understand problem and solutions

57
Promoting successful birth outcomes
  • Example based on Access to Health Care in America
    (IOM, 1993)
  • One of five objectives Promoting successful
    birth outcomes
  • Combination of 4 utilization and outcome
    indicators

58
Promoting successful birth outcomes
  • Indicator 1 (utilization measure)
  • Percentage of pregnant women obtaining adequate
    prenatal care
  • Strength direct measure of access
  • Weaknesses
  • Measured by initiation and frequency
  • neither alone sufficiently measures adequacy
  • nothing on distribution of visits, content,
    continuity
  • large number could represent a problem
  • more complex indices can be confounded by missing
    or incomplete data
  • recall problems

59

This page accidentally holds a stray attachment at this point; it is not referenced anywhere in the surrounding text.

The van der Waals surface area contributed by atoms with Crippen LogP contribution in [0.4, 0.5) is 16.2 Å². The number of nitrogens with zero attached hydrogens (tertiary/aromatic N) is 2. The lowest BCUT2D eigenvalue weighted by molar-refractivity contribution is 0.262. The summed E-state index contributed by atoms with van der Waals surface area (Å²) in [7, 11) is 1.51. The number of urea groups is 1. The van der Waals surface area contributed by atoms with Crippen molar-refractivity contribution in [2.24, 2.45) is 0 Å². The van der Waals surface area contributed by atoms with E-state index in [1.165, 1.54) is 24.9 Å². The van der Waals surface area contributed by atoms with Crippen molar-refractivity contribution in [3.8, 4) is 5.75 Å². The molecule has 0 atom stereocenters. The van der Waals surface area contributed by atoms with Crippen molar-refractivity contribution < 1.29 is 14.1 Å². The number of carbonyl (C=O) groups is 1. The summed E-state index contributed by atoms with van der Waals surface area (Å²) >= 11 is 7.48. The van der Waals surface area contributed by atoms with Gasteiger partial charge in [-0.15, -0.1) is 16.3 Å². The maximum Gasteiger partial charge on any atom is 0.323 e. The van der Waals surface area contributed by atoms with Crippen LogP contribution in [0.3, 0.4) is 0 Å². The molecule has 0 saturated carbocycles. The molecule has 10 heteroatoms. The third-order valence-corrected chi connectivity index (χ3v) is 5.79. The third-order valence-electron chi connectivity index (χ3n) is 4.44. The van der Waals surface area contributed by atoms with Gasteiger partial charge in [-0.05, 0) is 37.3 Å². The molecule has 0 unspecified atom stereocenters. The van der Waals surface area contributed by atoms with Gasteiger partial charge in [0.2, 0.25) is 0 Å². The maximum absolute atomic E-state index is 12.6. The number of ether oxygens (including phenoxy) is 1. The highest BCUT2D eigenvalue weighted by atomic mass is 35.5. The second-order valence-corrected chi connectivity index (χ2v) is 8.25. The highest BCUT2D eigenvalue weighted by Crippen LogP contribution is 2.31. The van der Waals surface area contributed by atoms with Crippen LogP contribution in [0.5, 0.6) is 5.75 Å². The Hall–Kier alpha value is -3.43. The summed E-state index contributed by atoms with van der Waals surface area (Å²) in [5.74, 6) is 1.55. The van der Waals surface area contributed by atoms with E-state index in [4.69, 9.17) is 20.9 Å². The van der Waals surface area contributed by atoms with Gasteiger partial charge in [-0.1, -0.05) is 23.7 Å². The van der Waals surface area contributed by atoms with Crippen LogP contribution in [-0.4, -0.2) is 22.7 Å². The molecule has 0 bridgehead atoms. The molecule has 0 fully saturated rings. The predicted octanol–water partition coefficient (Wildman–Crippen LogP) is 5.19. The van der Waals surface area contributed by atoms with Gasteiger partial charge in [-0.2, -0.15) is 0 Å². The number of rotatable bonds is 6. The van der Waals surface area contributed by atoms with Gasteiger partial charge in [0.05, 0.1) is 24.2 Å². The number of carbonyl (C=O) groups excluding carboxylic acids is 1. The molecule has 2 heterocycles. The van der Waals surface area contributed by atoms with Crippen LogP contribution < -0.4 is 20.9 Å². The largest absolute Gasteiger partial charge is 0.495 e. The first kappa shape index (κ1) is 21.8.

Promoting successful birth outcomes
  • Indicator 2 (outcome measure)
  • Infant mortality rate
  • Strengths
  • commonly used measure of access
  • available everywhere from vital statistics
  • Weaknesses
  • provides little information about access barriers
  • rate includes causes of death that cannot be
    affected by the health care system
  • high variability in infant deaths in some areas

60
Promoting successful birth outcomes
  • Indicator 3 (outcome measure)
  • Low birthweight rate
  • proportion of infants weighing less than 2500 g
  • Specific to adequate prenatal care and access to
    nutrition services
  • Strengths
  • important predictor of infant survival
  • numerator not as rare, so more stable
  • Weakness
  • timeliness of published data

61
Promoting successful birth outcomes